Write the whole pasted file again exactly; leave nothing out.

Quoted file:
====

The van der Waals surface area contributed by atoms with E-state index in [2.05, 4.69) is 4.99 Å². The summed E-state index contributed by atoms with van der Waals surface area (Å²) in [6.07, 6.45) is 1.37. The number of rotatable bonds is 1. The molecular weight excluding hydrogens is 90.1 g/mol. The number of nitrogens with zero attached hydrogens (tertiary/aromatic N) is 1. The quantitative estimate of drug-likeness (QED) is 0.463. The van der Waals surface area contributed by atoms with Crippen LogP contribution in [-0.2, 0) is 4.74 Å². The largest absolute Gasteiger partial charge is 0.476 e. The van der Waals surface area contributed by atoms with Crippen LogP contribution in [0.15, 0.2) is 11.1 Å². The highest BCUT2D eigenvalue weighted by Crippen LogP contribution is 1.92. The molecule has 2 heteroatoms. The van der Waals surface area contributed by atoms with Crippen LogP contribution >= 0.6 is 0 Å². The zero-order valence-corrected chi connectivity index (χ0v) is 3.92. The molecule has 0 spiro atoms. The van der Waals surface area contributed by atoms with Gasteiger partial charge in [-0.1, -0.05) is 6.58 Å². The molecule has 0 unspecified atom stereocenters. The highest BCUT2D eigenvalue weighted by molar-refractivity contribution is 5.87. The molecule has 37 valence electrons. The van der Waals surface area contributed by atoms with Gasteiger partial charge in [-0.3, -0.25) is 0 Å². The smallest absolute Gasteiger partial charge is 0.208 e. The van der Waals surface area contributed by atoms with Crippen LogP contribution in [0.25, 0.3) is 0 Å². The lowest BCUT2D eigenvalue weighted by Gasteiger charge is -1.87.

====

The van der Waals surface area contributed by atoms with E-state index in [2.05, 4.69) is 4.99 Å². The summed E-state index contributed by atoms with van der Waals surface area (Å²) in [6.07, 6.45) is 1.37. The number of rotatable bonds is 1. The molecular weight excluding hydrogens is 90.1 g/mol. The number of nitrogens with zero attached hydrogens (tertiary/aromatic N) is 1. The quantitative estimate of drug-likeness (QED) is 0.463. The van der Waals surface area contributed by atoms with Crippen LogP contribution in [-0.2, 0) is 4.74 Å². The largest absolute Gasteiger partial charge is 0.476 e. The van der Waals surface area contributed by atoms with Crippen LogP contribution in [0.15, 0.2) is 11.1 Å². The highest BCUT2D eigenvalue weighted by Crippen LogP contribution is 1.92. The molecule has 2 heteroatoms. The van der Waals surface area contributed by atoms with Crippen LogP contribution >= 0.6 is 0 Å². The zero-order valence-corrected chi connectivity index (χ0v) is 3.92. The molecule has 0 spiro atoms. The van der Waals surface area contributed by atoms with Gasteiger partial charge in [-0.1, -0.05) is 6.58 Å². The molecule has 0 unspecified atom stereocenters. The highest BCUT2D eigenvalue weighted by molar-refractivity contribution is 5.87. The molecule has 37 valence electrons. The van der Waals surface area contributed by atoms with Gasteiger partial charge in [-0.3, -0.25) is 0 Å². The smallest absolute Gasteiger partial charge is 0.208 e. The van der Waals surface area contributed by atoms with Crippen LogP contribution in [0.25, 0.3) is 0 Å². The lowest BCUT2D eigenvalue weighted by Gasteiger charge is -1.87.